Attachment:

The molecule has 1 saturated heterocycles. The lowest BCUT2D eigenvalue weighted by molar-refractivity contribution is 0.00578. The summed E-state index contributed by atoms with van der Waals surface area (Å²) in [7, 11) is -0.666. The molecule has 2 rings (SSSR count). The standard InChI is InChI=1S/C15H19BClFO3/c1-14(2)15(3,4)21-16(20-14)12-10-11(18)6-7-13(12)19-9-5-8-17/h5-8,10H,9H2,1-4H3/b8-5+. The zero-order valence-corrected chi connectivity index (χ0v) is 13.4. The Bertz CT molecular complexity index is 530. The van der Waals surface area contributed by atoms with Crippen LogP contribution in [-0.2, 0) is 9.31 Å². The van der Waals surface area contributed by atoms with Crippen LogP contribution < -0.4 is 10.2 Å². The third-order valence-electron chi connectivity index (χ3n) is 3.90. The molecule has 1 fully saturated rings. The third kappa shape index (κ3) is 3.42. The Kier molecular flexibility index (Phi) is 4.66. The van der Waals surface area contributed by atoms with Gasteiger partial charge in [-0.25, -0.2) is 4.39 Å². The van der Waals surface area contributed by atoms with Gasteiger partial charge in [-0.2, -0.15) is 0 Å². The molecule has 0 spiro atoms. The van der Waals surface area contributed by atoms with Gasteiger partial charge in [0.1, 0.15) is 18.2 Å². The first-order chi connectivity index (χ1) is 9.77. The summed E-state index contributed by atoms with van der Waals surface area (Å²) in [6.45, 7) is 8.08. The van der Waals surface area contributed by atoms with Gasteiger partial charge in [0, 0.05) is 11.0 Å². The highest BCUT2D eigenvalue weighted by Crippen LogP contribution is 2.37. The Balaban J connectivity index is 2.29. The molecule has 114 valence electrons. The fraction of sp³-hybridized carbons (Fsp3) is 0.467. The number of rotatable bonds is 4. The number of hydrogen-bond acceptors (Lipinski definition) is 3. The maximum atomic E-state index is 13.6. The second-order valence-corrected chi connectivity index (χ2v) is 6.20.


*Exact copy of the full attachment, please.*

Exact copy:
The molecule has 1 saturated heterocycles. The lowest BCUT2D eigenvalue weighted by molar-refractivity contribution is 0.00578. The summed E-state index contributed by atoms with van der Waals surface area (Å²) in [7, 11) is -0.666. The molecule has 2 rings (SSSR count). The standard InChI is InChI=1S/C15H19BClFO3/c1-14(2)15(3,4)21-16(20-14)12-10-11(18)6-7-13(12)19-9-5-8-17/h5-8,10H,9H2,1-4H3/b8-5+. The zero-order valence-corrected chi connectivity index (χ0v) is 13.4. The Bertz CT molecular complexity index is 530. The van der Waals surface area contributed by atoms with Crippen LogP contribution in [-0.2, 0) is 9.31 Å². The van der Waals surface area contributed by atoms with Crippen LogP contribution < -0.4 is 10.2 Å². The third-order valence-electron chi connectivity index (χ3n) is 3.90. The molecule has 1 fully saturated rings. The third kappa shape index (κ3) is 3.42. The Kier molecular flexibility index (Phi) is 4.66. The van der Waals surface area contributed by atoms with Gasteiger partial charge in [-0.25, -0.2) is 4.39 Å². The van der Waals surface area contributed by atoms with Gasteiger partial charge in [-0.2, -0.15) is 0 Å². The molecule has 0 spiro atoms. The van der Waals surface area contributed by atoms with Gasteiger partial charge in [0.1, 0.15) is 18.2 Å². The first-order chi connectivity index (χ1) is 9.77. The summed E-state index contributed by atoms with van der Waals surface area (Å²) in [6.45, 7) is 8.08. The van der Waals surface area contributed by atoms with Gasteiger partial charge in [0, 0.05) is 11.0 Å². The highest BCUT2D eigenvalue weighted by Crippen LogP contribution is 2.37. The Balaban J connectivity index is 2.29. The molecule has 114 valence electrons. The fraction of sp³-hybridized carbons (Fsp3) is 0.467. The number of rotatable bonds is 4. The number of hydrogen-bond acceptors (Lipinski definition) is 3. The maximum atomic E-state index is 13.6. The second-order valence-corrected chi connectivity index (χ2v) is 6.20.